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<description.abstract>Fasting total plasma homocysteine levels were measured by rapid ion- exchange chromatography in 100 patients with symptomatic atherosclerotic peripheral vascular disease (PVD) and 100 age and sex-matched control subjects. Demographic data, biochemistry, hematology, and lipid fractions were measured in both groups, and clinical and vascular laboratory disease parameters were recorded for the patient group. Patients with hyperhomocysteinemia (defined as those with fasting homocysteine values exceeding the 90th percentile of the control range) were compared to patients with normal homocysteine with respect to the above parameters. Total fasting homocysteine concentrations were significantly higher in the patient group (28.8 &#177; 14.9 &#956;mol/l) than in the control subjects (20.3 &#177; 11.3 &#956;mol/l; p &lt; 0.001). Homocysteine levels were also higher in males than in females in both the control and the patient groups. Homocysteine correlates positively only with age in the healthy controls (r = 0.291; p &lt; 0.005) but not with other standard risk factors. Multivariate analysis of the biochemical risk factors confirmed that total plasma homocysteine concentration is an independent risk factor for PVD (p &lt; 0.001). Hyperhomocysteinemia is not associated with vitamin B12 or folate deficiency states. Vitamin B12 concentration was 591 &#177; 313 ng/l in the control group, and 682 &#177; 405 ng/l in the patient group (p = NS). Serum relate concentration was lower in the controls (7.2 &#177; 2.3 &#956;g/l) than in the patients (8.3 &#177; 2.0 &#956;g/I, p &lt; 0.001). Mild hyperhomocysteinemia was detected in 27% of the patients. Patients with hyperhomocysteinemia has a four-fold increase in risk of PVD relative to patients with a normal homocysteine level. There is no significant difference between the two groups with respect to patient demographics, biochemical risk factors, and disease pattern and severity.</description.abstract>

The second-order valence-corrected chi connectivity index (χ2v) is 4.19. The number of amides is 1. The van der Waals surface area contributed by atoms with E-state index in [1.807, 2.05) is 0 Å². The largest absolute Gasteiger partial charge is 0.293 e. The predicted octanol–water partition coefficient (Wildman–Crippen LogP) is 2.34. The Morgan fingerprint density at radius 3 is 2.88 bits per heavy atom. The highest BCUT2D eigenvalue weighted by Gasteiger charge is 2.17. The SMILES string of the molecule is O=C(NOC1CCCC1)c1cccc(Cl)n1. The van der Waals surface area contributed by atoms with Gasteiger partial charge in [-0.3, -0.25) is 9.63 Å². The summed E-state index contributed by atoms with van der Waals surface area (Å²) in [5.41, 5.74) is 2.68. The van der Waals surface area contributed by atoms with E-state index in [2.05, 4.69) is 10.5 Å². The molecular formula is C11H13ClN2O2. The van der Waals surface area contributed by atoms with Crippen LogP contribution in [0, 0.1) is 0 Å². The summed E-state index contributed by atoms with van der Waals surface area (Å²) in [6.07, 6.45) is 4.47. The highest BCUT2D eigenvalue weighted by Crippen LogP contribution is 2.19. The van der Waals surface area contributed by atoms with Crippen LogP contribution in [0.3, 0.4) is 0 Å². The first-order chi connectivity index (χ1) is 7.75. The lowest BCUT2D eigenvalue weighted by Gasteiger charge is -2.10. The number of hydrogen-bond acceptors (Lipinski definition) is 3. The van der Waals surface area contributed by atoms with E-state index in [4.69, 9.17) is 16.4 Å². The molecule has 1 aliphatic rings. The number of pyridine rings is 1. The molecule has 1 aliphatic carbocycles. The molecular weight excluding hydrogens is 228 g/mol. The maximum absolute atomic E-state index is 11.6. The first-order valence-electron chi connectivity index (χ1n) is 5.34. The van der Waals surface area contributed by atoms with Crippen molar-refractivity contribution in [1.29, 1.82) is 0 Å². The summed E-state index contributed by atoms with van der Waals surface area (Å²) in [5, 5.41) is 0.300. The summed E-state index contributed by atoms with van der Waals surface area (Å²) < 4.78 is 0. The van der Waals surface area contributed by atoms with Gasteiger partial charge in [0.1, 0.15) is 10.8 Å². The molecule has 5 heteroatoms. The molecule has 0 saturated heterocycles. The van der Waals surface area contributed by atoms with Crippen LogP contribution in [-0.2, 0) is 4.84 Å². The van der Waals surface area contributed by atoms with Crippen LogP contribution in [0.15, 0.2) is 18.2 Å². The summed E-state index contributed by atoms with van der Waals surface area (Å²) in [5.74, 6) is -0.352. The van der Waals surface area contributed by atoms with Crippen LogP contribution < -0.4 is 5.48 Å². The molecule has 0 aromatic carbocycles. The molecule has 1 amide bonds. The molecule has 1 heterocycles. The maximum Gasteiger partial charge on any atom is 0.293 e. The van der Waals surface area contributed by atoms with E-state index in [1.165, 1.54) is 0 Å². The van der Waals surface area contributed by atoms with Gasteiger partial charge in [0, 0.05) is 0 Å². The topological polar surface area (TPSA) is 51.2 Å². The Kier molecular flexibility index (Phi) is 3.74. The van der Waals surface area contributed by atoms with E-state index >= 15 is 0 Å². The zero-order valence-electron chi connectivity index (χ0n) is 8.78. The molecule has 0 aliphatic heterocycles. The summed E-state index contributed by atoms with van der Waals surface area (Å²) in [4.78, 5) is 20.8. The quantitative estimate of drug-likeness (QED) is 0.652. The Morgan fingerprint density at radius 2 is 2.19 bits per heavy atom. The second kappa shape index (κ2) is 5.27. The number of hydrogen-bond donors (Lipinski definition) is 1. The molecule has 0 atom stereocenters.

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Author Affiliations
  1. The University of Hong Kong